Aspect (or grammatical aspect) refers to grammatical marking of the internal temporal structure of an event (beginning, middle and end).
The imperfective aspect refers to a moment within the boundaries (beginning, end) of an event, or, put differently, the event has begun before reference time and continues after reference time. In narrative texts, imperfective markers are often used to refer to backgrounded events.
The perfective aspect refers to the whole situation, with beginning, middle and end. In narrative texts, perfective markers are often used to refer to foregrounded events (story-line events). In many creole languages, especially in the Atlantic creoles, it is the zero-marked verb which fulfills the function of the perfective aspect.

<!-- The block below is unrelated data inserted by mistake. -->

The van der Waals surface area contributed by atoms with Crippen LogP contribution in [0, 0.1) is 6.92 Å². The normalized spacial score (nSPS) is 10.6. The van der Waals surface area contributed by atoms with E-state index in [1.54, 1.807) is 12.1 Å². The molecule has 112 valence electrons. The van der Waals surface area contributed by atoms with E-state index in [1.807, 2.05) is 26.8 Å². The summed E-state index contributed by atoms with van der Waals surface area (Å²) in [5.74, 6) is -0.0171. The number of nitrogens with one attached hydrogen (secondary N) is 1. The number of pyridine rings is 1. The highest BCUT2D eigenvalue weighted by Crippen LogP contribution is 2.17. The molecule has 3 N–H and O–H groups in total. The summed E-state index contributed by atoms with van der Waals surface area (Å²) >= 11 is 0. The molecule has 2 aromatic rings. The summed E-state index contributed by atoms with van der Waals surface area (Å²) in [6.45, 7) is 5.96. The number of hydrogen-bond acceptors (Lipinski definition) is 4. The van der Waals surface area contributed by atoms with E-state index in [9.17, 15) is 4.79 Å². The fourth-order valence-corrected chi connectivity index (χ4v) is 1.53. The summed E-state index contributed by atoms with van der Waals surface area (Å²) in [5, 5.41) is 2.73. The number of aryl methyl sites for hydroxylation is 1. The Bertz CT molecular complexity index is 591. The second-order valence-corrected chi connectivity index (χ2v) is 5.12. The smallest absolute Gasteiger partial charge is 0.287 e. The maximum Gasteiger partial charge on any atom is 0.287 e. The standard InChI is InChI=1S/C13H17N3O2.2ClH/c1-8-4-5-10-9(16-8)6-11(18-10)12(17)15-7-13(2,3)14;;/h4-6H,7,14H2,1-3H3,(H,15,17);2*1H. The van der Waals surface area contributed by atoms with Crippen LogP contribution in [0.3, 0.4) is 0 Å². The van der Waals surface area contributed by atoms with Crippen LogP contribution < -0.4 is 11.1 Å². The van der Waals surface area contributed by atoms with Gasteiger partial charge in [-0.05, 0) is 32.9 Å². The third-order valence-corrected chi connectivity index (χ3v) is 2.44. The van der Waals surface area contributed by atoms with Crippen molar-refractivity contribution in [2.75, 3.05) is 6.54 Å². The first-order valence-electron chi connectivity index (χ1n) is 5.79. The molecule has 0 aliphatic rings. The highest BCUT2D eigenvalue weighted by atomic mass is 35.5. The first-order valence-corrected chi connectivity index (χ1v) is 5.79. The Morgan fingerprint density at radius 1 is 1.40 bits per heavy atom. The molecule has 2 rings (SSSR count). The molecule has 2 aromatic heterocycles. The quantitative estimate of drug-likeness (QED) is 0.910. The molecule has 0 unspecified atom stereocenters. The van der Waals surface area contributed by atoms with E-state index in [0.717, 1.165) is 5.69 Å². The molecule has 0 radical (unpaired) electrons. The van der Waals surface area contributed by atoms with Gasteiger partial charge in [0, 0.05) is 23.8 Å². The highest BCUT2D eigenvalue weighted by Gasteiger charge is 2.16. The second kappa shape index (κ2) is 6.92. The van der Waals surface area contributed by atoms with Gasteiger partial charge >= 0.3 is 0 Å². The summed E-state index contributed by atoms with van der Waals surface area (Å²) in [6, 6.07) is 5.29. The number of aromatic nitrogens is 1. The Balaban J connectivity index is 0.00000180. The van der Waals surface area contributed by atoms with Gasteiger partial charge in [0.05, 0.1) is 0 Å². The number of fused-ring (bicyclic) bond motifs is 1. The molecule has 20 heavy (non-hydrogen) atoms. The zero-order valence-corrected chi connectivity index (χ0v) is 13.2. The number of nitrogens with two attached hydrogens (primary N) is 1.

Some authors like Derek Bickerton refer to the imperfective aspect as "durative" and to the perfective aspect as "punctual", but these two labels fit better for lexical aspect (or aktionsart) than for grammatical aspect.
The definition of aspect used in APiCS is a narrow definition of aspect; there are other aspectual categories like resultative, completive, inchoative, etc. If we speak of aspectual or temporal-aspectual systems, as in Feature 49, we consider only the presence (or absence) of imperfective and perfective aspect.